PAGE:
Every year the Financial Ombudsman Service deals with a relatively small but steady number of complaints involving personal accident insurance. Policies of this type generally offer a defined level of benefit where a policyholder dies or suffers serious injury as a result of an accident.
Most disputes between insurer and customer concern:
- Whether or not the policy covers a specific injury, or the circumstances in which it was sustained
- Whether an accident was the sole cause of an injury or whether a pre-existing condition contributed to the problem
- The level of benefit payable
Insurer refuses to pay personal accident claim because of an underlying medical condition
Mr D made a claim under his personal accident policy for total and permanent loss of use of his left leg. He said his disability had come about as a result of a fall, when he had slipped on some water on his bathroom floor.
After examining the medical evidence, including a statement from Mr D’s GP that functional loss of use of the left foot is effectively 100%, the insurer offered to pay Mr D for total and permanent loss of use of one foot.
Mr D thought he should have been offered the significantly larger sum that was payable for the loss of an entire leg. He therefore rejected the insurer’s offer and complained that it had failed to assess his claim correctly.
The insurer then paid for an independent medical report. The specialist who examined Mr D and produced this report concluded that Mr D’s fall had not caused any significant new injury to his left foot.
The specialist noted that this foot had been badly injured some years earlier and that Mr D’s use of the foot had continued to be limited ever since, even though he had undergone a considerable amount of treatment.
The specialist conceded that Mr D’s fall might have aggravated the existing problem. However, he said that if this had happened, any effects attributable solely to the fall would only have lasted a few weeks.
The insurer then told Mr D it was rejecting his claim altogether, on the grounds that there was a ‘pre-accident history of injury’ to his left foot. Unhappy with this, Mr D brought his complaint to us.
The complaint was not upheld as after looking carefully at all the evidence, the ombudsman concluded that the accident had not caused the problem for which Mr D was claiming on his policy.There was clear, independent medical evidence showing that Mr D had a significant history of treatment to his left foot – and that this treatment pre-dated both the events relating to his claim and the start date of his policy.
Dispute over whether consumer’s injury happened accidentally as required by policy terms
Mr A had insurance cover under his employer’s group policy for, among other things, accidental bodily injury. He put in a claim under this section of the policy for paraplegia (paralysis of the lower part of the body).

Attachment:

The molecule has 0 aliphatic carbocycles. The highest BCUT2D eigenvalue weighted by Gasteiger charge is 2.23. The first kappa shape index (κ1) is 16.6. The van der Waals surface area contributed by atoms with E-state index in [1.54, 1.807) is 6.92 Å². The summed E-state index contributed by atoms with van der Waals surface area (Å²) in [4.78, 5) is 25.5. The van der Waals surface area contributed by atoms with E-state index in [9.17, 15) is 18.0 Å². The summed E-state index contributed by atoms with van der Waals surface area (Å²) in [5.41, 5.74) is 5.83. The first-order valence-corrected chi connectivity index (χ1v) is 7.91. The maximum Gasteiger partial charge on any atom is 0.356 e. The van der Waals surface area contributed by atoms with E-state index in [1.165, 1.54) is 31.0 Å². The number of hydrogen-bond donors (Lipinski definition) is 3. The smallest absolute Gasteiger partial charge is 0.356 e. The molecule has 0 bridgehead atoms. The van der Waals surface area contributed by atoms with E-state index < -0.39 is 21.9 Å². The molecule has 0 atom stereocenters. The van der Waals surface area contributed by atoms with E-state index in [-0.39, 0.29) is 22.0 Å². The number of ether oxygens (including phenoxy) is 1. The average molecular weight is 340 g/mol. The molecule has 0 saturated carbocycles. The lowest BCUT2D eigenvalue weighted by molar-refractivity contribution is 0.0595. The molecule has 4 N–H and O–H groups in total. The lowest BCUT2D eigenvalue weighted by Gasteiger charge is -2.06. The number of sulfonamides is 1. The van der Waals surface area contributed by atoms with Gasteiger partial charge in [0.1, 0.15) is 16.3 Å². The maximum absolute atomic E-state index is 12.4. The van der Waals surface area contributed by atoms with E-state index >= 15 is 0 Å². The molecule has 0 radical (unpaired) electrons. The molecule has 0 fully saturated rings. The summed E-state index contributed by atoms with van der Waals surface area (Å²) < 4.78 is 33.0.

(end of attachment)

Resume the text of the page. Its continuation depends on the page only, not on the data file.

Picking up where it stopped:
He said the accident giving rise to his disability had occurred while he was playing football with his local amateur team. He had been perfectly fit and well at the start of the match. However, during the match he had suddenly become aware of acute pain between his shoulder blades. He had subsequently been admitted to hospital and was eventually diagnosed with paraplegia.
The insurer turned down Mr A’s claim. It said the medical report provided by Mr A’s doctor stated that there was no evidence that the disability had been caused by any accidental bodily injury either during the football match or otherwise. The medical report said that the paralysis had resulted from a ‘previously existing but undetected congenital abnormality’ (in other words, something that had been present when he was born).
Mr A complained that the insurer had treated him unfairly. He said he did not see how it could be considered anything but an accident that he had started a game of football in perfect health and become paralysed for life by the end of it.
In response, the insurer told him that the policy defined accidental bodily injury as an injury to the body caused by a sudden act and not by any gradual cause or degenerative process.
The insurer said that the intentional movements he would have made while playing football could not reasonably be said to ‘constitute or cause accidental bodily injuries as defined in the policy.
The complaint was upheld against the insurer.The terms and conditions of many personal accident policies state that, for benefit to be paid, the accidental bodily injury needs to have come about as a result of something that was not only a sudden, unexpected and chance event, but that was also external, violent and visible.However, Mr A’s policy required only that the accidental bodily injury was caused by a sudden event.There had been no accident in the ordinary, everyday sense (he had not tripped, slipped etc). But there was no dispute about the fact that – before the football game – Mr A had been fit and well. He had not been in any pain or discomfort and had been quite unaware of the congenital abnormality that was subsequently discovered.
The paralysis had come about after a sudden event during the game. So the ombudsman concluded that Mr A had suffered an accidental bodily injury, as defined by the policy, and he therefore had a valid claim for paraplegia benefit under the policy. The insurer had to pay the claimof over £100,000.
If the insurer had been less slipshod and vague in the policy wording, it would not have had to pay.